spaceSpace and Physics

Reports Suggest The Trump Administration Is Moving Forward With A Legal Draft To Mine The Moon


Dr. Alfredo Carpineti

Senior Staff Writer & Space Correspondent

clockMay 11 2020, 16:16 UTC

Apollo 17 astronaut Harrison Schmitt collecting regolith on the Moon. NASA

Last month, the Trump administration signed an executive order that establishes the administration's official policy regarding mining resources in outer space. The order noted that outer space was not “global commons” but a place of resources for commercial endeavors. To entice companies to join, the administration is believed to be working on an international agreement.

As reported by Reuters, the draft plan is called the Artemis Accords, a reference to NASA’s Artemis program – the ambitious plan to have humans back on the Moon by 2024. The draft has not been formally shared with US allies yet and it is unclear who the administration is planning to involve in the pact.


Countries such as Canada, Japan, and members of the European Union will likely be involved in the pact. The United Arab Emirates is also likely to be on the administration's list of “like-minded” countries. The two notable exclusions in the early talks are Russia, current partner on the International Space Station, and China who already sport an extensive Moon exploration program.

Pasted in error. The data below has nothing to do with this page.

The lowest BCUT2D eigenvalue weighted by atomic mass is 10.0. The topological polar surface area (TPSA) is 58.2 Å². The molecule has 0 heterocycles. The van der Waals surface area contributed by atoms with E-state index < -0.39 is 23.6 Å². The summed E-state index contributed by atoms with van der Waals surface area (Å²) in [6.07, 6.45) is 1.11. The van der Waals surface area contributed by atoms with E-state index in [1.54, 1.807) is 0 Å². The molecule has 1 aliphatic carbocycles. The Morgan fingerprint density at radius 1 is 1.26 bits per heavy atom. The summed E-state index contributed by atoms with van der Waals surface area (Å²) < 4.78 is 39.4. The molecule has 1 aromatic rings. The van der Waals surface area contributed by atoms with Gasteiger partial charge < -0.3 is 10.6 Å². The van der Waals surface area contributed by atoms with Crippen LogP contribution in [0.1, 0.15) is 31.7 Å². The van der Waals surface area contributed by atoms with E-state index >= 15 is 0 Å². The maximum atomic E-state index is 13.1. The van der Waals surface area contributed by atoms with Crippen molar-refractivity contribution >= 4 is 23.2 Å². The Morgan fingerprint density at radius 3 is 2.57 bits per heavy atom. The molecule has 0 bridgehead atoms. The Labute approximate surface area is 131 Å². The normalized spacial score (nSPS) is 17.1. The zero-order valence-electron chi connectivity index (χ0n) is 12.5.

“NASA’s all about science and technology and discovery, which are critically important, but I think less salient is the idea that NASA is a tool of diplomacy,” NASA administrator Jim Bridenstine said as reported by Reuters. “The important thing is, countries all around the world want to be a part of this. That’s the element of national power.”

Historian Tom Ellis disagrees with Bridenstine’s comments, saying NASA has been a tool of diplomacy since its inception. In a Twitter thread, he provides several past instances where this was the case.

A question that won't be answered in the accord is if mining in outer space is worth the money. From the point of view of using resources in-situ, like building permanent bases, it is more convenient using local materials. Extracting water and silicon from the surface of the Moon certainly might be cheaper than bringing such resources from Earth. However, scarcer materials like helium-3 (used in nuclear fusion reactors) might instead be collected from the Moon and brought back to our home planet. 


The pact and in particular the terms of commercial utilization of celestial bodies will have to be reconciled with the 1967 Outer Space Treaty, which reads: “Outer space, including the moon and other celestial bodies, is not subject to national appropriation by claim of sovereignty, by means of use or occupation, or by any other means."

[H/T: Reuters]

spaceSpace and Physics